2021, September 26:  Morning Moon, Taurus

September 26, 2021: This morning a bright moon is between the Pleaides and Hyades star clusters.

2021, September 26: The bright moon is between the Pleiades star cluster and Hyades star cluster before sunrise.
Chart Caption – 2021, September 26: The bright moon is between the Pleiades star cluster and Hyades star cluster before sunrise.


by Jeffrey L. Hunt

Chicago, Illinois:  Sunrise, 6:43 a.m. CDT; Sunset, 6:40 p.m. CDT.  Check local sources for sunrise and sunset times for your location.

Step outside about an hour before sunrise.  The bright moon, 74% illuminated, brightens the morning landscape.  It is between the Pleiades star cluster and the Hyades star cluster.

The Hyades makes the head of Taurus, the Bull.  Aldebaran – “the follower” – makes the eye.  That star is 7.5° to the left of the lunar orb.  The Pleiades is about 6° to the upper right of the moon.

The moon and part of each star cluster fit into a binocular field of view.  The binocular helps you find them.  When the moon is moved outside the field, then each cluster is visible without the moon’s glare.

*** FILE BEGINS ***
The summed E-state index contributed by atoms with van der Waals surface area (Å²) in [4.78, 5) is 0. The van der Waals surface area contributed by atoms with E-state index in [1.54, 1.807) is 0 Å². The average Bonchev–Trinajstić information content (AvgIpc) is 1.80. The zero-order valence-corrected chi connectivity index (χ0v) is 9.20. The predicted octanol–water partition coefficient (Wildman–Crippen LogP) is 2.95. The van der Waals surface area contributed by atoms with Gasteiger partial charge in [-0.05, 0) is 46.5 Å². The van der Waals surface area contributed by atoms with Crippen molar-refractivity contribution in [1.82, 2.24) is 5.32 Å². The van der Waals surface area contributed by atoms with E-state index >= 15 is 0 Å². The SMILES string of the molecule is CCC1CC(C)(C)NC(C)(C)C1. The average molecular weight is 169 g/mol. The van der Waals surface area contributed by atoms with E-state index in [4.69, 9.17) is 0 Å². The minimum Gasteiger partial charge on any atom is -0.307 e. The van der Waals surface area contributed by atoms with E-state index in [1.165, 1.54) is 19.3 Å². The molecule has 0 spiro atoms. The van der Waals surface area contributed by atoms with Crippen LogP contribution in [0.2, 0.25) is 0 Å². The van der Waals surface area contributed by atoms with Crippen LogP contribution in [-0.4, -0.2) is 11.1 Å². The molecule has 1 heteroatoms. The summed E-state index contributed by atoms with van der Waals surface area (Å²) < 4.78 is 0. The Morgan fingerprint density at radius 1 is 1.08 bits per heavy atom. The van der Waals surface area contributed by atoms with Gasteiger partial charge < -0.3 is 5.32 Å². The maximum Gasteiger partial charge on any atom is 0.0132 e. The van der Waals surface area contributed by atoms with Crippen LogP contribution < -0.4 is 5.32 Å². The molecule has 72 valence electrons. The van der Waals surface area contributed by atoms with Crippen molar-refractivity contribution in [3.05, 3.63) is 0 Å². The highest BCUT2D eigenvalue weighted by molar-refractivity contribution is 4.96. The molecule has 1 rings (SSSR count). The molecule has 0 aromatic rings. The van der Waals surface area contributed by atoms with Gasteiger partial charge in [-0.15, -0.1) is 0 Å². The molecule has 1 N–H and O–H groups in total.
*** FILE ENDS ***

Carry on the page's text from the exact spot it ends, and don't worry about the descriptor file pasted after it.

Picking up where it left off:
The planet pack – Venus, Jupiter, and Saturn – continue to gleam in the evening sky.  Venus is in the southwest after sunset.  Jupiter and Saturn are in the southeast.

Detailed Daily Note: One hour before sunrise, the bright moon (19.4d, 74%), high in the southwest, is between the Pleiades star cluster and Aldebaran (α Tau, m = 0.8).  The lunar orb is 6.1° to the lower left of Alcyone and 7.5° to the right of Aldebaran. The moon is at apogee at 4:44 p.m. CDT, 251,408.5 miles away.  Forty-five minutes after sunset, brilliant Venus is over 8° above the southwest horizon, 3.7° to the lower left of Zubenelgenubi and 2.9° to the lower right of Iota Librae (ι Lib, m = 4.5). Venus continues its romp through the Classic Scorpion, 21.7° to the lower right of Aldebaran.  Farther eastward, Jupiter is nearly 22° up in the southeast.  Saturn, nearly 25° above the south-southeast horizon, is 16.0° to the upper right of Jupiter.  Two hours after sunset, the Jovian Giant, one-third of the way up in the south-southeast, is 3.1° to the lower right of μ Cap, 1.6° to the upper right of Deneb Algedi, and 1.6° to the upper left of Nashira.  Jupiter, δ Cap, and γ Cap nearly form an equilateral triangle. Saturn is nearly 29° above the southern horizon, east of the meridian.  It is 1.3° to the lower right of υ Cap.  As the calendar day closes, the moon (20.2d, 67%) is nearly 20° up in the east-northeast among the stars of Taurus.


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